6 posted on 08/03/2007 4:06:53 AM PDT by Past Your Eyes (Some people are too stupid to be ashamed.)
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To: TigerLikesRooster

My experience has been that people who get results (or are perceived to get results) get promoted. Being domineering and/or manipulative plays helps to some degree. While that approach may not yield the best results, it may be enough to make the person in charge appear effective.

What I am sure of is that bosses who try to be everyone’s friend are a recipe for disaster. Bosses have to make hard decisions at times—not everyone will be happy with the outcome.


7 posted on 08/03/2007 4:08:17 AM PDT by rbg81 (DRAIN THE SWAMP!!)
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To: Past Your Eyes

Me too. The problem is that senior management confuse aggression and rudeness with assertiveness and competence. Superficially they can after all appear to be the same.

The simple fact is that bosses who merely bully people into “performing” are incompetent by definition. You can force people to work, you can never force them to work “well”.


8 posted on 08/03/2007 4:26:58 AM PDT by Vanders9
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To: dakine

Theres nothing dishonorable in wanting to do a job as opposed to telling people how to do the job. The world needs indians as well as chiefs. In fact, I’d go so far as to suggest that a major problem with industry today is a surfeit of managers, consultants, team leaders, and project coordinators while there are too few actual techies, engineers and tradesmen who actually do the work.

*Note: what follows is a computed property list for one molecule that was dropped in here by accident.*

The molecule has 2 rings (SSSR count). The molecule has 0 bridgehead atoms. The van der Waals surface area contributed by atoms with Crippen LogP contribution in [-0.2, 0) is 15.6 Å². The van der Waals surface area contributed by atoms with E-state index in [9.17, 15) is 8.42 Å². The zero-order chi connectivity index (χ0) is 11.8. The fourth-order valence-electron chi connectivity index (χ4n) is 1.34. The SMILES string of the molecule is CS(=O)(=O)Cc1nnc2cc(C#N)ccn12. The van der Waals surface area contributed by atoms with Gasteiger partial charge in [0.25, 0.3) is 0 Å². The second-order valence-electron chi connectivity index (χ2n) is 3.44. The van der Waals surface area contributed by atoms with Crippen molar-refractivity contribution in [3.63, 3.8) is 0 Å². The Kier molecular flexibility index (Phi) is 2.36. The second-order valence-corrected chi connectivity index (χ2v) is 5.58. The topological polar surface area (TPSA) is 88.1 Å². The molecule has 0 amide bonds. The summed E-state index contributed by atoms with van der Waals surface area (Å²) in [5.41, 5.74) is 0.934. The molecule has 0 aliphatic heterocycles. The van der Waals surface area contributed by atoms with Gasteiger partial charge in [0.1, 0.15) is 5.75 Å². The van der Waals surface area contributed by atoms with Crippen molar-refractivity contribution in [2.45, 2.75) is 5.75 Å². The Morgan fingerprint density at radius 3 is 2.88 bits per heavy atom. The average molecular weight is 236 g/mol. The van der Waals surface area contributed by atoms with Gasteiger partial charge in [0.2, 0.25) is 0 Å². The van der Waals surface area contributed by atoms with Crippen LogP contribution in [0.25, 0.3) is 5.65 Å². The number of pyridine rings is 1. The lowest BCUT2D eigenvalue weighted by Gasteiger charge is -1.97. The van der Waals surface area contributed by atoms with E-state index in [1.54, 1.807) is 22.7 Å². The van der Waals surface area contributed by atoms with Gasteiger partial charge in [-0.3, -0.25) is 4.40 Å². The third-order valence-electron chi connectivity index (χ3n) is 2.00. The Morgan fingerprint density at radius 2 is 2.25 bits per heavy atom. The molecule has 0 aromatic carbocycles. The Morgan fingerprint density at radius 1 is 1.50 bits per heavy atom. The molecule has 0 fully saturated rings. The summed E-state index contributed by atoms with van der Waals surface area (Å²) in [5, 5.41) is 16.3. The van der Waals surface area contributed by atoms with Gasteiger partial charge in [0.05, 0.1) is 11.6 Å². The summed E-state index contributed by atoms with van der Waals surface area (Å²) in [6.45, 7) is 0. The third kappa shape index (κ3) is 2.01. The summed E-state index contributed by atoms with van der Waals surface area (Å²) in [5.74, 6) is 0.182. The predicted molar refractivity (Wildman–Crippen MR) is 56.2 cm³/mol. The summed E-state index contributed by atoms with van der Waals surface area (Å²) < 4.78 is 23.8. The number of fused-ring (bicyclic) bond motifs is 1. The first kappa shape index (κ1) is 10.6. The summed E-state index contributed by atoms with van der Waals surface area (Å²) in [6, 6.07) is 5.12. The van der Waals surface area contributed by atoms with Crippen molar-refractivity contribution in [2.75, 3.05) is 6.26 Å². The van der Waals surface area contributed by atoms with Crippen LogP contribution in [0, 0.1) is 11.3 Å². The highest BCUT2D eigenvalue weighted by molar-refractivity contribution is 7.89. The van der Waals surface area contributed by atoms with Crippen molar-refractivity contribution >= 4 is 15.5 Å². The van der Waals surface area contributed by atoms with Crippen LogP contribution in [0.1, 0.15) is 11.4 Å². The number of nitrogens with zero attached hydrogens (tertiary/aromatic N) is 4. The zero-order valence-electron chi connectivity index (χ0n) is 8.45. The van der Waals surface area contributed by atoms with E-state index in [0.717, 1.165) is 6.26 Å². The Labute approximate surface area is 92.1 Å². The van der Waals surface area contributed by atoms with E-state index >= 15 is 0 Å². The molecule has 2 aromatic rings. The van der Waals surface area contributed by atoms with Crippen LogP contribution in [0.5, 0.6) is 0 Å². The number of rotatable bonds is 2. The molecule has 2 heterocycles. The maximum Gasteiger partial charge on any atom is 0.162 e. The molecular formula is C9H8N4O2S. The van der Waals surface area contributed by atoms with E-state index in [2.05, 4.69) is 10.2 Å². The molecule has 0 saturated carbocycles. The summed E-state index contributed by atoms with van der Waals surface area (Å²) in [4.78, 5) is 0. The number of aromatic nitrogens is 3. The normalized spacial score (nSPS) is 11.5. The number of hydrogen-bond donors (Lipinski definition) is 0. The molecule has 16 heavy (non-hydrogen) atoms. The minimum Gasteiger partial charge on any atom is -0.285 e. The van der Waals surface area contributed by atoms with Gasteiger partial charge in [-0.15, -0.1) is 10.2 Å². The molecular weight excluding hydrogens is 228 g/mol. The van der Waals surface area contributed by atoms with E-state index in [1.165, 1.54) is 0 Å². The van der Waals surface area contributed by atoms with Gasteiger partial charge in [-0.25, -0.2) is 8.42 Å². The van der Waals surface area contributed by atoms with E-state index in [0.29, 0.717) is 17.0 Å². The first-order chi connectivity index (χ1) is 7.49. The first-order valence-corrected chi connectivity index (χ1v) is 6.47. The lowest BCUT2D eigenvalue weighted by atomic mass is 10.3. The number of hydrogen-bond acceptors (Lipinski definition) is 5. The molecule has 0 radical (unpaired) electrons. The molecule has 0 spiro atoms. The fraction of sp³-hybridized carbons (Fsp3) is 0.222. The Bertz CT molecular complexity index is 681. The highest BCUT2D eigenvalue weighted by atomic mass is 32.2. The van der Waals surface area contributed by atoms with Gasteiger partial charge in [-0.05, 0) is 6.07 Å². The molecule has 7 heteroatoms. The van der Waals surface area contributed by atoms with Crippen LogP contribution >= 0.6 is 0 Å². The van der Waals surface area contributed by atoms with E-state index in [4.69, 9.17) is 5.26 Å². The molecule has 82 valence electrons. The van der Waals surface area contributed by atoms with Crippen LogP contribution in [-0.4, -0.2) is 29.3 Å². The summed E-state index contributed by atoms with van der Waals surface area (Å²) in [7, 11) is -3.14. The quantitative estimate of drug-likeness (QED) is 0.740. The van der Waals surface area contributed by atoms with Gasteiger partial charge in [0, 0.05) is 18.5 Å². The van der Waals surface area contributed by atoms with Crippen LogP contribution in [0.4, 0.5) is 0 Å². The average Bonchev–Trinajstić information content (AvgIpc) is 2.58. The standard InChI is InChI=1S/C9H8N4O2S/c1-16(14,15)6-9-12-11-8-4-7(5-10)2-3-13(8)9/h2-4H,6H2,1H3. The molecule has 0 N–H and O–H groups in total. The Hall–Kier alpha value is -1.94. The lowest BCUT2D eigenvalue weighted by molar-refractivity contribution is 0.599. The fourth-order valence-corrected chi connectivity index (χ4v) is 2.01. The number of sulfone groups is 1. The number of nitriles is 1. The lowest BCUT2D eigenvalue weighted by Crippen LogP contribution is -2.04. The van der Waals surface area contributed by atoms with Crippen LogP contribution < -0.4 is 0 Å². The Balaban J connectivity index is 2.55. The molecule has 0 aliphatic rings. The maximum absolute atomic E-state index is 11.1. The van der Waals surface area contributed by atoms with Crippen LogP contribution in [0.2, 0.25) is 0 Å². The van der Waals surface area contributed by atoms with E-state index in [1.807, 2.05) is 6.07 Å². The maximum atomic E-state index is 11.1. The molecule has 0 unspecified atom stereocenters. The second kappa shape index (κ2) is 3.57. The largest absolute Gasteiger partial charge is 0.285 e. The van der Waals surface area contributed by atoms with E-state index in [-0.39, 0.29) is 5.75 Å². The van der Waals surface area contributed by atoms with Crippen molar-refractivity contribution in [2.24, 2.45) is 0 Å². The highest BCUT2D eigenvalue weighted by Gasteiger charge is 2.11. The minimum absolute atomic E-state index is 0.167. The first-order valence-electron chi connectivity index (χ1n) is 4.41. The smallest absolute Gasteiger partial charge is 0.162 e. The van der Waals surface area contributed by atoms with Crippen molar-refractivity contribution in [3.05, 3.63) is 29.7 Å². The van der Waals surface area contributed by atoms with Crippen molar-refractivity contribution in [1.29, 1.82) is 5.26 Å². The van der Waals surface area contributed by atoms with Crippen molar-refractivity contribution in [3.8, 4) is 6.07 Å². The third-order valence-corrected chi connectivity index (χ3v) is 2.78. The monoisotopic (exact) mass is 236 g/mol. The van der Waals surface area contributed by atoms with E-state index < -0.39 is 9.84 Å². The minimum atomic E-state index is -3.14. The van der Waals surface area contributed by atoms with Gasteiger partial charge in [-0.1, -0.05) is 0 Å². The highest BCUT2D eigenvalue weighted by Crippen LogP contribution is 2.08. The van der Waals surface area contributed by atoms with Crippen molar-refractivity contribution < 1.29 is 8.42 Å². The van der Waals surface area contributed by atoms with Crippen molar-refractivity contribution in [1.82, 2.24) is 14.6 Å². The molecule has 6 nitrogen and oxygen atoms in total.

9 posted on 08/03/2007 4:32:18 AM PDT by Vanders9
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To: Vanders9

???

Dishonorable?

Funny thing, I was commenting on ‘subordinates’ complaining about how their boss ‘makes’ them miserable...that is too funny...someone who lets their boss affect their mood would find something else to bother them if that boss is removed from the equation...


10 posted on 08/03/2007 4:38:23 AM PDT by dakine
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To: Past Your Eyes

“I see evidence of the truth of this regularly at my work.”

Same thing where I work. Big time!


11 posted on 08/03/2007 4:44:05 AM PDT by Old Grumpy
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To: dakine
someone who lets their boss affect their mood would find something else to bother them if that boss is removed from the equation...

A boss who affects misery expects to see it. In 31 years of business, I've seen all kinds. The taskmasters are the worst and they seldom reach the lofty places because of it.

12 posted on 08/03/2007 4:44:11 AM PDT by Glenn (Free Venezuela!)
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To: rbg81
My opinion is that the upper mgt just wants to see results...they could give a rats butt how subordinates feel about the boss who has to drive those results...this translates to the middle mgr. instructed to get the results not really giving a rats butt how his subordinates feel. This is the way of Corporate America now a days. To some extent I understand the reasoning, on the other hand it completely disregards one of the true elements of company assets from the outcome...the employees who work their butts off and feel unappreciated and out of the equation unless, God forbid, as a human being they make an error.